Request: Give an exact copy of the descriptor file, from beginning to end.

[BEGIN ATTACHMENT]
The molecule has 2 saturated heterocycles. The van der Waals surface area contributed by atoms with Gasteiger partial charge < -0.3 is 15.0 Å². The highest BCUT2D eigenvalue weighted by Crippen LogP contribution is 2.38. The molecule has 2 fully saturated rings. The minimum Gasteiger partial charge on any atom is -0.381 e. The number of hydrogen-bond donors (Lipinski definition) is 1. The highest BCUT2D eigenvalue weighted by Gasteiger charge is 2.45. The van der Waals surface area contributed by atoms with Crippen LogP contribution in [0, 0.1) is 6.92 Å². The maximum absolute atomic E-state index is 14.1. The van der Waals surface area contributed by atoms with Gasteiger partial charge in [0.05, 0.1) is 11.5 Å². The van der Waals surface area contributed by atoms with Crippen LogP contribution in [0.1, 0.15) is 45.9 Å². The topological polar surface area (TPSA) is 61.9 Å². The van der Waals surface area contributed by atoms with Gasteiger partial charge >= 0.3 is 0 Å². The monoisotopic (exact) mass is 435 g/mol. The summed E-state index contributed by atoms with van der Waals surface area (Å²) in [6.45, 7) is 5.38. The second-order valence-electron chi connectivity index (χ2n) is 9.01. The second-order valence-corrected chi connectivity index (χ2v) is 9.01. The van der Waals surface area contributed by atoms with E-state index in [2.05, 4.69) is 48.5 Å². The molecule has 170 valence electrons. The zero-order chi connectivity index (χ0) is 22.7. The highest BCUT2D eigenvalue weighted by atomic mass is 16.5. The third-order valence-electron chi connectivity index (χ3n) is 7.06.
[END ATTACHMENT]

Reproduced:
The molecule has 2 saturated heterocycles. The van der Waals surface area contributed by atoms with Gasteiger partial charge < -0.3 is 15.0 Å². The highest BCUT2D eigenvalue weighted by Crippen LogP contribution is 2.38. The molecule has 2 fully saturated rings. The minimum Gasteiger partial charge on any atom is -0.381 e. The number of hydrogen-bond donors (Lipinski definition) is 1. The highest BCUT2D eigenvalue weighted by Gasteiger charge is 2.45. The van der Waals surface area contributed by atoms with Crippen LogP contribution in [0, 0.1) is 6.92 Å². The maximum absolute atomic E-state index is 14.1. The van der Waals surface area contributed by atoms with Gasteiger partial charge in [0.05, 0.1) is 11.5 Å². The van der Waals surface area contributed by atoms with Crippen LogP contribution in [0.1, 0.15) is 45.9 Å². The topological polar surface area (TPSA) is 61.9 Å². The van der Waals surface area contributed by atoms with Gasteiger partial charge >= 0.3 is 0 Å². The monoisotopic (exact) mass is 435 g/mol. The summed E-state index contributed by atoms with van der Waals surface area (Å²) in [6.45, 7) is 5.38. The second-order valence-electron chi connectivity index (χ2n) is 9.01. The second-order valence-corrected chi connectivity index (χ2v) is 9.01. The van der Waals surface area contributed by atoms with E-state index in [2.05, 4.69) is 48.5 Å². The molecule has 170 valence electrons. The zero-order chi connectivity index (χ0) is 22.7. The highest BCUT2D eigenvalue weighted by atomic mass is 16.5. The third-order valence-electron chi connectivity index (χ3n) is 7.06.